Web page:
I’ve read that you love to hear when Dominican or New York-Dominican viewers are connected to your objects. I’ve seen your work in-person and also felt a sense of nostalgia.
I think my biggest challenge, actually, is being present. And that’s the thing that I’m actively working on is being present, being present, being present. Because we’re constantly justifying our existence, especially as women, too. It’s like we’re constantly justifying respect. I’m constantly like, “Yes, I can be in this room and be considered a human.” There’s so much effort put into that. And a lot of that is like, “What’s next Lucia? what’s next?” When I walk into a room, “What’s next? What are you doing next?” That somehow it’s not enough. And staying present is really, really difficult. In a way, those works are an ode to a present moment or to a present thing.
I was talking to somebody about a certain object and they’re like, “Oh, my mom used to…,” and I said, “Some people still live that way,” or, “Some of us still live that way.” I still go to that bodega, I still do that thing, I still make that dish. Everybody wants to remove themselves from a thing. And it’s like, “No, some of us still have to shop at the 99 cent store and some of us still have to use shitty plastics that are bad for us.”
You mentioned that your practice feels reclusive sometimes. You’ve done residencies before, like the Red Bull House of Art Residency in 2018, which you mentioned included other Dominican women artists. How has that fed into your practice?
I don’t love residencies. I actually don’t. I don’t like being watched and visited. I don’t like the fishbowl feel of a lot of residencies where people are coming in to see you make the thing. I like to maintain a kind of magic and mystery. I don’t think we should all be letting everybody see the magic or how the magic trick is done. I think it’s good to let people just encounter the work. The studio is a sacred place. I don’t like the performance of work. And I think residencies could sometimes fall into that category because there’s donors and whatever, and you have to perform. The work should do that for itself.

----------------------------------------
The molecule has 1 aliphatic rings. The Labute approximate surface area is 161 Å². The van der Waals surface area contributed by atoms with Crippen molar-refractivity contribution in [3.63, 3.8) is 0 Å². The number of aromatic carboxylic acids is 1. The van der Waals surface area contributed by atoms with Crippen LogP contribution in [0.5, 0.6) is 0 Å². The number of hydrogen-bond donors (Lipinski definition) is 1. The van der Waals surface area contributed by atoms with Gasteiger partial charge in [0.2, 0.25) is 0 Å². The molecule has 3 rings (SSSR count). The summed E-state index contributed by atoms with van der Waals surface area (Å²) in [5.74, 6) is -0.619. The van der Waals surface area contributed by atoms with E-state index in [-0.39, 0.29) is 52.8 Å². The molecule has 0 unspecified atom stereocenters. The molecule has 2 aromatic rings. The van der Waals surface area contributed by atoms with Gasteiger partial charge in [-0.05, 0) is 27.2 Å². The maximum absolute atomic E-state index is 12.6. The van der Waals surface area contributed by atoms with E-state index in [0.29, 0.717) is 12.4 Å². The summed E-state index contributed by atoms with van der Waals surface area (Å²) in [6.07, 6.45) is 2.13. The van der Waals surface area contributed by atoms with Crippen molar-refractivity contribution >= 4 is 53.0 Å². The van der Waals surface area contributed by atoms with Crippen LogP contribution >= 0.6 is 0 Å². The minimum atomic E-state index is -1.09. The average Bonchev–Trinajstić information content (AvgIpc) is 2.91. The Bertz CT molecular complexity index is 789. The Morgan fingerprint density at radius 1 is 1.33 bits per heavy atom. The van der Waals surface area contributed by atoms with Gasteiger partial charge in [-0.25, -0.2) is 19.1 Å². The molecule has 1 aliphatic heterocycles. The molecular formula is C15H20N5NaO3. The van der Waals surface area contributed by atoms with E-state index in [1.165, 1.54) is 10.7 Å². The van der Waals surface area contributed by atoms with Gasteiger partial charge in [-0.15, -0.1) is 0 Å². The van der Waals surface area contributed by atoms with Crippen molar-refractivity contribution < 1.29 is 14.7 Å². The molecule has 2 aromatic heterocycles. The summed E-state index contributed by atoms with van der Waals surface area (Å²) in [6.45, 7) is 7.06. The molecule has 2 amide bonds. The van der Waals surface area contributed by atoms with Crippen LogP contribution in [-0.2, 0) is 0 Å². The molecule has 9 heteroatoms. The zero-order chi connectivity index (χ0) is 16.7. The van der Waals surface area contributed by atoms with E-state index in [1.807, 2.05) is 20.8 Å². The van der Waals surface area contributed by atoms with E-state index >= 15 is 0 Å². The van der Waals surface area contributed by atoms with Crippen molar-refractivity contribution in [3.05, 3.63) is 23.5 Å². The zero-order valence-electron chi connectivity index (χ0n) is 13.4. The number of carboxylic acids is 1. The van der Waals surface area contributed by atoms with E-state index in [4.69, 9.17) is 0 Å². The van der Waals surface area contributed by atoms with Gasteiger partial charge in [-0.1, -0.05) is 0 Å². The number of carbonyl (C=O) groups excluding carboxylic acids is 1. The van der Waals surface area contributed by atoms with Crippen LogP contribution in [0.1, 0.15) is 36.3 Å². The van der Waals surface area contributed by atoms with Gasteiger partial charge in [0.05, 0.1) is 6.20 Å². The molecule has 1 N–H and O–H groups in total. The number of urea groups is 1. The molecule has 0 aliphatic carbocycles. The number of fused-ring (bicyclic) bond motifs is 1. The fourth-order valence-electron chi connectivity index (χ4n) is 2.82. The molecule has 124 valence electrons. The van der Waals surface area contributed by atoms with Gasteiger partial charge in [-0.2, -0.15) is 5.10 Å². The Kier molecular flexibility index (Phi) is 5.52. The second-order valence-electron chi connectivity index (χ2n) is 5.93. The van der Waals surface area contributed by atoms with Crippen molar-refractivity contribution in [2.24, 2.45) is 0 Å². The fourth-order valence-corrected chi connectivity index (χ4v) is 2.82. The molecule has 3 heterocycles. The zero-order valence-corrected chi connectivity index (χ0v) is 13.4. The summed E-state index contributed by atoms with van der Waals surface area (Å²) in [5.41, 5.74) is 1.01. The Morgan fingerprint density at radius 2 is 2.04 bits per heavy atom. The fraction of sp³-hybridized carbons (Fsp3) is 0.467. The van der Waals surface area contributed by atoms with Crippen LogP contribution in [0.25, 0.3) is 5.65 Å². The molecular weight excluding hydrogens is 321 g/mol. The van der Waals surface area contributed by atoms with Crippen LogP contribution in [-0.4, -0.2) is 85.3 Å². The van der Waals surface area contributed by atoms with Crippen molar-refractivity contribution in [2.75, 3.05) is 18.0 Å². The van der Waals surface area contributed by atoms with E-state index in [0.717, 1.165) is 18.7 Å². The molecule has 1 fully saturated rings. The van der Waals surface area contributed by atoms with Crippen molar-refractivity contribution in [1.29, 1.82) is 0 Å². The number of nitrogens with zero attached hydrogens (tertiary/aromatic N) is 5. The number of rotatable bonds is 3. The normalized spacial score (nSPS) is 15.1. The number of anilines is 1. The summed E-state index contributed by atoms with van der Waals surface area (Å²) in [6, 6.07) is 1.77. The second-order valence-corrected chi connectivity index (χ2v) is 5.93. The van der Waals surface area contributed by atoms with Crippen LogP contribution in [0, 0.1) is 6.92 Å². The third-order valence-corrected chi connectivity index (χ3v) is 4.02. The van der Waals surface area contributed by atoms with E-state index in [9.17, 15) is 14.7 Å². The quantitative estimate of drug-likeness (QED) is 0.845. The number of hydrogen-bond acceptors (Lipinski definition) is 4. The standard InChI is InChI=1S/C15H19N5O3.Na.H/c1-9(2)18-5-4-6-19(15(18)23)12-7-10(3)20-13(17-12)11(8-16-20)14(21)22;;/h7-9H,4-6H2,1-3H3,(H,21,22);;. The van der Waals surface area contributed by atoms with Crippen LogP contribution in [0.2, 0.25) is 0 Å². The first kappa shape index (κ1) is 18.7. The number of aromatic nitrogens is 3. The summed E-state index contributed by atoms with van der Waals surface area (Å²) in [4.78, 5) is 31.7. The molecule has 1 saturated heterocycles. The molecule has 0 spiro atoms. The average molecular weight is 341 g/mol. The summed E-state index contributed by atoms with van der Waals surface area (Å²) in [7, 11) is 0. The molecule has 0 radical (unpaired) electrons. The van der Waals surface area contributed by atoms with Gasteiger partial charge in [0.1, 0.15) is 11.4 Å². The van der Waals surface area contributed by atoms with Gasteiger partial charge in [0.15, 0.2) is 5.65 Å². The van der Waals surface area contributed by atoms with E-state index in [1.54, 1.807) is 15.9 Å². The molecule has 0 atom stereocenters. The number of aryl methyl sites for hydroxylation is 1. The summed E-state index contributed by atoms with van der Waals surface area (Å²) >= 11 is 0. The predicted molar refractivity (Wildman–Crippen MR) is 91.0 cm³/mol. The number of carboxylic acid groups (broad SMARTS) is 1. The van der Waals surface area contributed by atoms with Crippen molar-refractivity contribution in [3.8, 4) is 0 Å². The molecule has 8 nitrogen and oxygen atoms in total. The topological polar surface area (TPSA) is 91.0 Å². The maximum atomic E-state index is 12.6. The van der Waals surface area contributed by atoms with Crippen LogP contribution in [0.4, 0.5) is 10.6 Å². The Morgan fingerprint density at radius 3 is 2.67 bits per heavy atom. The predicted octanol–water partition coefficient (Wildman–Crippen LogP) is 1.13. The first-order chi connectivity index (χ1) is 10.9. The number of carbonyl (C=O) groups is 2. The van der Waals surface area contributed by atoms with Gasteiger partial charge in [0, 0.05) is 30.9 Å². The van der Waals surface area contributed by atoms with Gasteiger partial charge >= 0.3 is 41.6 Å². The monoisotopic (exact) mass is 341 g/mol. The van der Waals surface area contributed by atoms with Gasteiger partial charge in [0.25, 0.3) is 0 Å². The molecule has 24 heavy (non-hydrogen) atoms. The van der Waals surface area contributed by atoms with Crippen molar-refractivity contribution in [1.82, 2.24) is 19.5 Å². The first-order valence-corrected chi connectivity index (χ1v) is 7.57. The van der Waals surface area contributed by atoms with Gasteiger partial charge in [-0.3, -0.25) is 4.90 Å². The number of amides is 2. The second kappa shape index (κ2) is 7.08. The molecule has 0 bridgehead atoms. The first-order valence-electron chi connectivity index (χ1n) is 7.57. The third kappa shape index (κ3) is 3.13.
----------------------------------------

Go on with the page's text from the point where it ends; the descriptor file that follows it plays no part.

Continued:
Some residencies are great, and they’re not that at all like that. They’re like, “Come here and be alone.” I was lucky early on because I graduated when I was 25—it was 2013—from Yale. I got to go to Yaddo right after. And that was a great residency because they even have a rule that you don’t have to talk to anybody there, because you never know what thought you’re interrupting. And so, to ask permission if someone wants to be talked to during the day or if they only want to talk during communal dinners. All of that was understood in the beginning between all of the residents. I knew not to bother Ayad Akhtar while he was writing.
That reminds me of your point earlier about how part of one’s artistic practice is just figuring yourself out in terms of what you need. Sometimes when you’re a younger artist, there are so many shiny opportunities out there, and you’re watching your peers get all these accomplishments — but it’s important to keep in mind that it’s also about what you need.
Yeah, and after a while, I would see artists that stack up the opportunities just to show it off on a CV. And I go, “What’s that actually doing for your practice?” I’ve been on juries where that’s a thing that we look at with artists. “Are you just stacking up residencies? How is that actually contributing to your work? Has your work grown?”
Recently, I considered doing a residency more for facilities and things like that. I always encourage artists to also think about what they want to work on that they wouldn’t have access to, like silk-screening or whatever. And if a place has really great printmaking facilities, you should go there and try it out. In the younger years, it’s important for artists to get feedback, whether that is through academia or through other artist friends or artist professionals, because you’re young, you’re still figuring it out. You’re figuring yourself out, but you’re also figuring out the work, and you don’t know all the things. People will give you books to read and you don’t know until you try it all. And then once you do, you start to hone in that skill of parsing out what works for you and what doesn’t.
[All installation photos: ¿USTED QUÉ COME QUÉ ADIVINA?, Courtesy of the artist and Charlie James Gallery, Los Angeles. Photo Credit: Yubo Dong / ofstudio.]